Saint-Denis, November 20th 2018 – As a reference in the work environment field (services to occupants, sustainable development and innovation, workspace design and layout, etc.), the WORKPLACE MEETINGS exhibition is a key event for SPIE Facilities, the subsidiary of SPIE France dedicated to building maintenance and Facility Management. The event is an opportunity for Philippe Jeannès and Aude Lévêque, respectively Key Accounts Director and Innovation, Reports and Methods Director at SPIE Facilities, to assess the current state of the market and the latest trends.
Businesses have been involved in a radical overhaul of their employees’ work environment for a number of years. So is the office of yesteryear, with a table, a chair and a screen, well and truly over?
Philippe Jeannès: ‘Threatened with very gradual extinction would be a more accurate description! But crucially, it’s not a matter of simply replacing one model with another: the concept of “open space” is outdated. Nowadays, the key word in many businesses, and especially in large groups, is “well-being at work” – in other words, “services to occupants”, i.e. employees. What’s behind the change? Quite simply the emphasis on improving image, on attracting and, above all, retaining talent. To achieve these goals, adapting the work environment to meet employees’ expectations is key to promoting their employee fulfilment, motivation and engagement in company projects.
What changes to work environments does this shift imply?
Philippe Jeannès: The most visible change is the rapidly expanding range of types of workspace and the rise of flexible offices. In the same space, you’ll now find co-working spaces, “bubbles” to isolate yourself, spaces combining relaxation and work, green spaces, etc. And of course there's digitalisation, so room booking systems, control of comfort settings (temperature, lighting, air quality, etc.), access to external information (weather forecast, public transport, etc.), management of parking spaces, real time information about the attendance level of company canteens, etc. But the big change is services. Property managers, purchasing directors and, more generally, builder-owners and contractors must constantly provide new services to employees. That's already the case in large groups with concierge services. For example, in the future, you’ll be able to book a tennis court or a restaurant table from the company’s unique digital platform.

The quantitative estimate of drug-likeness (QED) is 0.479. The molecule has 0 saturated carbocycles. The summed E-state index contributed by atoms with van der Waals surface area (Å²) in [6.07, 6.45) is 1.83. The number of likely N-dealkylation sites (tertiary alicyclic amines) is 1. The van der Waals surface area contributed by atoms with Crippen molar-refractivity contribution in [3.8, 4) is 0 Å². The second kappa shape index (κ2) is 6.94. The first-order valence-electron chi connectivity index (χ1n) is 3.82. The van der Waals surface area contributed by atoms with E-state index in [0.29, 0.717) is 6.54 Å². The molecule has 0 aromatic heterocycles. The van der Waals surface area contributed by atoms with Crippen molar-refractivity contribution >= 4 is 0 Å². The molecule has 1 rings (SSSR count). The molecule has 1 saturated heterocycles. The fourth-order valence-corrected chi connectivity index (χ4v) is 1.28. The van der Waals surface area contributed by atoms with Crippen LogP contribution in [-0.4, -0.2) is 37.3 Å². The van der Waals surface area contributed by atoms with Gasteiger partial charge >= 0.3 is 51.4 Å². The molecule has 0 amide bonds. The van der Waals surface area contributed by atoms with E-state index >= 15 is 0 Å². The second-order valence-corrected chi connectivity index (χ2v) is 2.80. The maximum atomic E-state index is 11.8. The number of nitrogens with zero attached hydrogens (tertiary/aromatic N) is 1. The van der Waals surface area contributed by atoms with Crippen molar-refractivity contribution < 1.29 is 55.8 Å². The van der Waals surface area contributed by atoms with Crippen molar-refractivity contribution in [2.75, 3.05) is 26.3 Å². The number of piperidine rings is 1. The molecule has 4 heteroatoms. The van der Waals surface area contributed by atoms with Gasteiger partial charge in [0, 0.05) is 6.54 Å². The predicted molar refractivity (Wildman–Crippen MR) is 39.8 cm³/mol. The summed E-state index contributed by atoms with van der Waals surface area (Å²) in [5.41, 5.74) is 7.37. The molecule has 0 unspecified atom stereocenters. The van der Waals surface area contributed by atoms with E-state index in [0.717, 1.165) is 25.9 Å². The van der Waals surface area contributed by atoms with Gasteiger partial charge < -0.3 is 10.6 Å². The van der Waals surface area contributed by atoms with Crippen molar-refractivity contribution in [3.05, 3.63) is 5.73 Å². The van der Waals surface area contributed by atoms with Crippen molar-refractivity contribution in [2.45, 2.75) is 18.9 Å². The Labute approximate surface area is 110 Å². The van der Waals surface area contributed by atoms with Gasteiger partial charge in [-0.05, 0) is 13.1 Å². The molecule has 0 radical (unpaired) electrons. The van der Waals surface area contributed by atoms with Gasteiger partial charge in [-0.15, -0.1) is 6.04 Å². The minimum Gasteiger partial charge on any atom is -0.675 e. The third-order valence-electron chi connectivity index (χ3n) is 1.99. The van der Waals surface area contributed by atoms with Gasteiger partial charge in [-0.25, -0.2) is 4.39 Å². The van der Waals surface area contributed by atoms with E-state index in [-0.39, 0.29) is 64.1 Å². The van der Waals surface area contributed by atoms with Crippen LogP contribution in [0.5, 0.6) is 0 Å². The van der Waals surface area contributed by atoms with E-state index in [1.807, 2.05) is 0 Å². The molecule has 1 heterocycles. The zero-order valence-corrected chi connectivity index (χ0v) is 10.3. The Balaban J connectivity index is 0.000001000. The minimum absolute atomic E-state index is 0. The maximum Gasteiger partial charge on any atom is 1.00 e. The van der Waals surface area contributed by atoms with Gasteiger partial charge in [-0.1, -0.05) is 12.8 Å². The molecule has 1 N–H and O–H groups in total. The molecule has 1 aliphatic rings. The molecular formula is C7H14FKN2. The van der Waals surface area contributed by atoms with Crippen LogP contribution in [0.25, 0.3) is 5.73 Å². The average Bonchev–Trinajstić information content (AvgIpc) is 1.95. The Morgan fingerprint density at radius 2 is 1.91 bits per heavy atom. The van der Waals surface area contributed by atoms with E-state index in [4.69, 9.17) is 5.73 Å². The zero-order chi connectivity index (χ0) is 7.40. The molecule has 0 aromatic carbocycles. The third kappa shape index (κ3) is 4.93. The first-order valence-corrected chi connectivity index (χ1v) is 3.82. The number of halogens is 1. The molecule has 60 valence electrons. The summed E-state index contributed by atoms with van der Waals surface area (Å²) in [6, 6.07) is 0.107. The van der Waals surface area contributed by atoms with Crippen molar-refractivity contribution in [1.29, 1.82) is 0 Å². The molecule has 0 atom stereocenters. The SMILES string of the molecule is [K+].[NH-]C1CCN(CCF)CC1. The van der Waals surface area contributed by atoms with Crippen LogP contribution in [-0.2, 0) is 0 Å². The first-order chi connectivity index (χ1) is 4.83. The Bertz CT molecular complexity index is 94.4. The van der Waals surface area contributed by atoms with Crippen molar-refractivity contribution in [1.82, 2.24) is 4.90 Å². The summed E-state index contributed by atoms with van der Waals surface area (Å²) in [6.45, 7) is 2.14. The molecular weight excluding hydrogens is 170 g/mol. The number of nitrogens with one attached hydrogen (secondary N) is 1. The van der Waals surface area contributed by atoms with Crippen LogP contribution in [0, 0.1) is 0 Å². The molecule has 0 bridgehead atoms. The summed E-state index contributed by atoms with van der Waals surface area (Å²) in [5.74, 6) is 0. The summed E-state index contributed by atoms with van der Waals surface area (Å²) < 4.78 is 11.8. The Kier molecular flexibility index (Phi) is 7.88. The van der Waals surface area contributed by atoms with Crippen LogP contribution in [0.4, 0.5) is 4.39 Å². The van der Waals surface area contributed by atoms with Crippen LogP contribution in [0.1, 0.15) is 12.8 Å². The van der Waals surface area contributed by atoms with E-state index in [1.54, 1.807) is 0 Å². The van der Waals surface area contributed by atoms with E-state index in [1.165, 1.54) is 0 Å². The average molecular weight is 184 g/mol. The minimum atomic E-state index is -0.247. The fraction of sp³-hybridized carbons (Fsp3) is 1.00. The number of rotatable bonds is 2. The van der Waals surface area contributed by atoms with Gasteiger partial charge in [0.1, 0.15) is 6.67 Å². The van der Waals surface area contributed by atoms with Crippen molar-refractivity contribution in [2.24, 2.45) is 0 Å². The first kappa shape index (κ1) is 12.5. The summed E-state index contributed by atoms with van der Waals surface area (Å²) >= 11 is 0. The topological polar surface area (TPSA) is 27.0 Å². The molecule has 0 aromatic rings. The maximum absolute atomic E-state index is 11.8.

So does that mean the “Facility management” business is also destined to change?
Aude Lévêque: Yes, of course – while we remain “service managers”, we’re now also partners in the development of dedicated and customised services. It's one of the major functions of the DIEM (Innovation, Reports and Methods Division) we set up within SPIE Facilities. We’re constantly monitoring new trends and new demands among employees and businesses. Using technical advances, we’re turning these trends into sustainable services that we can then incorporate into our service offering. Another key point is that the “business” environment in which we operate is also undergoing radical change. The challenge is to spot the good ideas and to create a real ecosystem so that we’ll be able to integrate these new models. That’s precisely what we did in launching our unified digital platform, “SMART FM 360°”, an intuitive and ever-changing Facility Management digital interface, to which an infinite number of services can be added.
Can you give us an example of something the Innovation, Reports and Methods Department (DIEM) is currently working on?
Aude Lévêque: Yes: the acoustic environment. It has a very big impact on the standard of living at work. We’re so used to being surrounded by constant noise that we don’t even realise it’s there anymore! And yet our ability to concentrate and the cumulative fatigue in a day depend largely on it. . The DIEM is currently working on a number of projects, including the introduction of sensors capable of feeding workspace noise levels back to the platform. The results are then made available to employees in real time: alerts and suggestions for improvement are then delivered via the platform. It can even suggest locating employees in sound spaces or concentration spaces, according to their uses. Communication of this kind is one of the simplest ways of changing behaviours! We’re also working experimentally on “sound absorption” systems that can be adjusted according to need. Collaborative work being one of the major developments of recent years, technology needs to be able to promote it while ensuring other employees continue to enjoy ideal concentration conditions!
Briefly, what does the future hold for work environment management?
Aude Lévêque: What the future holds is permanent and continuous monitoring! In other words, technical monitoring of building usage that makes the unthinkable possible thanks to new technologies. But also monitoring among employees, who are able to express their desires and their satisfaction in real time…or not!
Workplace Meetings Show – Cannes
20, 21 et 22 novembre
Hall Riviera - Palais des Congrès et des Festivals de Cannes
La Croisette CS 30051
Stand SPIE : E7
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